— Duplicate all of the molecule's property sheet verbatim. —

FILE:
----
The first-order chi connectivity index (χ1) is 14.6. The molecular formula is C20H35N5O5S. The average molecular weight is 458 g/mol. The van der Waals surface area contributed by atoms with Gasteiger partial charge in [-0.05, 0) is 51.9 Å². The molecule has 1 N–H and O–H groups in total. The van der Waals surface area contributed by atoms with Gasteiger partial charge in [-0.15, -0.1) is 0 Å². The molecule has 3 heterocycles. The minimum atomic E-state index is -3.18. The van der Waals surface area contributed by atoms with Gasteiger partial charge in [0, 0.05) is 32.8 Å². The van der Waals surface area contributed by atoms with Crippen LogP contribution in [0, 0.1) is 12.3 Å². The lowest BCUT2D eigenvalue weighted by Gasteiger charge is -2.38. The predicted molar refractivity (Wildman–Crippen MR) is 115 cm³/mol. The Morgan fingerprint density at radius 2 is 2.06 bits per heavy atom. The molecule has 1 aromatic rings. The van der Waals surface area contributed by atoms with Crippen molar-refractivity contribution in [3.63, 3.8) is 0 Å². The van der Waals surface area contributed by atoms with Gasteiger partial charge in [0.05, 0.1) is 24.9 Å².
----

The first-order chi connectivity index (χ1) is 14.6. The molecular formula is C20H35N5O5S. The average molecular weight is 458 g/mol. The van der Waals surface area contributed by atoms with Gasteiger partial charge in [-0.05, 0) is 51.9 Å². The molecule has 1 N–H and O–H groups in total. The van der Waals surface area contributed by atoms with Gasteiger partial charge in [-0.15, -0.1) is 0 Å². The molecule has 3 heterocycles. The minimum atomic E-state index is -3.18. The van der Waals surface area contributed by atoms with Gasteiger partial charge in [0, 0.05) is 32.8 Å². The van der Waals surface area contributed by atoms with Crippen LogP contribution in [0, 0.1) is 12.3 Å². The lowest BCUT2D eigenvalue weighted by Gasteiger charge is -2.38. The predicted molar refractivity (Wildman–Crippen MR) is 115 cm³/mol. The Morgan fingerprint density at radius 2 is 2.06 bits per heavy atom. The molecule has 1 aromatic rings. The van der Waals surface area contributed by atoms with Crippen molar-refractivity contribution in [3.63, 3.8) is 0 Å². The van der Waals surface area contributed by atoms with Gasteiger partial charge in [0.05, 0.1) is 24.9 Å².